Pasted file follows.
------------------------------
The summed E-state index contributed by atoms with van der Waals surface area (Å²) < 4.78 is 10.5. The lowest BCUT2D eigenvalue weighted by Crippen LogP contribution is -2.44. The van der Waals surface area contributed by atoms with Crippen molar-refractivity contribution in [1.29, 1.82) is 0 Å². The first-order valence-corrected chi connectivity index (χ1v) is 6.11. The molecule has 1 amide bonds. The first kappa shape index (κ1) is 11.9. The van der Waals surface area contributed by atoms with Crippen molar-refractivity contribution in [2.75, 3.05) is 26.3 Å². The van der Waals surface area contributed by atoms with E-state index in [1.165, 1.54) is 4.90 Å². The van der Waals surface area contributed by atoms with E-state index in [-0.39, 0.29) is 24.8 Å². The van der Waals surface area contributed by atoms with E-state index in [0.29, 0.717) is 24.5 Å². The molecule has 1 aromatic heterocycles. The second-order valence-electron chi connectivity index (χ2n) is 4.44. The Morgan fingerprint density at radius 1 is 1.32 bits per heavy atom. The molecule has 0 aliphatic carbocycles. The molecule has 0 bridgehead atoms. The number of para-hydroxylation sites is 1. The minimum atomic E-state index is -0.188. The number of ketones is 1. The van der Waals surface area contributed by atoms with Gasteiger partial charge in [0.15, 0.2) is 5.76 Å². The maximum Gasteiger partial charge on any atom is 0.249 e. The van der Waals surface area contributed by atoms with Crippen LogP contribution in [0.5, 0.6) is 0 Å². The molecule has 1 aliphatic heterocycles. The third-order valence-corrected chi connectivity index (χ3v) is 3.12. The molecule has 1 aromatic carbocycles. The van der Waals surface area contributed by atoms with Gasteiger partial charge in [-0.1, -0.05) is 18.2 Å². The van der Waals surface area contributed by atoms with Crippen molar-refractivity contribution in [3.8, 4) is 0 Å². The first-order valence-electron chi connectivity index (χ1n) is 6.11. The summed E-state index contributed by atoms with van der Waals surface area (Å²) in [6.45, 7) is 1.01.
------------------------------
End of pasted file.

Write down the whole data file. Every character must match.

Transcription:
The summed E-state index contributed by atoms with van der Waals surface area (Å²) < 4.78 is 10.5. The lowest BCUT2D eigenvalue weighted by Crippen LogP contribution is -2.44. The van der Waals surface area contributed by atoms with Crippen molar-refractivity contribution in [1.29, 1.82) is 0 Å². The first-order valence-corrected chi connectivity index (χ1v) is 6.11. The molecule has 1 amide bonds. The first kappa shape index (κ1) is 11.9. The van der Waals surface area contributed by atoms with Crippen molar-refractivity contribution in [2.75, 3.05) is 26.3 Å². The van der Waals surface area contributed by atoms with E-state index in [1.165, 1.54) is 4.90 Å². The van der Waals surface area contributed by atoms with E-state index in [-0.39, 0.29) is 24.8 Å². The van der Waals surface area contributed by atoms with E-state index in [0.29, 0.717) is 24.5 Å². The molecule has 1 aromatic heterocycles. The second-order valence-electron chi connectivity index (χ2n) is 4.44. The Morgan fingerprint density at radius 1 is 1.32 bits per heavy atom. The molecule has 0 aliphatic carbocycles. The molecule has 0 bridgehead atoms. The number of para-hydroxylation sites is 1. The minimum atomic E-state index is -0.188. The number of ketones is 1. The van der Waals surface area contributed by atoms with Gasteiger partial charge in [0.15, 0.2) is 5.76 Å². The maximum Gasteiger partial charge on any atom is 0.249 e. The van der Waals surface area contributed by atoms with Crippen LogP contribution in [0.5, 0.6) is 0 Å². The molecule has 1 aliphatic heterocycles. The third-order valence-corrected chi connectivity index (χ3v) is 3.12. The molecule has 1 aromatic carbocycles. The van der Waals surface area contributed by atoms with Gasteiger partial charge in [-0.1, -0.05) is 18.2 Å². The van der Waals surface area contributed by atoms with Crippen molar-refractivity contribution in [3.8, 4) is 0 Å². The first-order valence-electron chi connectivity index (χ1n) is 6.11. The summed E-state index contributed by atoms with van der Waals surface area (Å²) in [6.45, 7) is 1.01.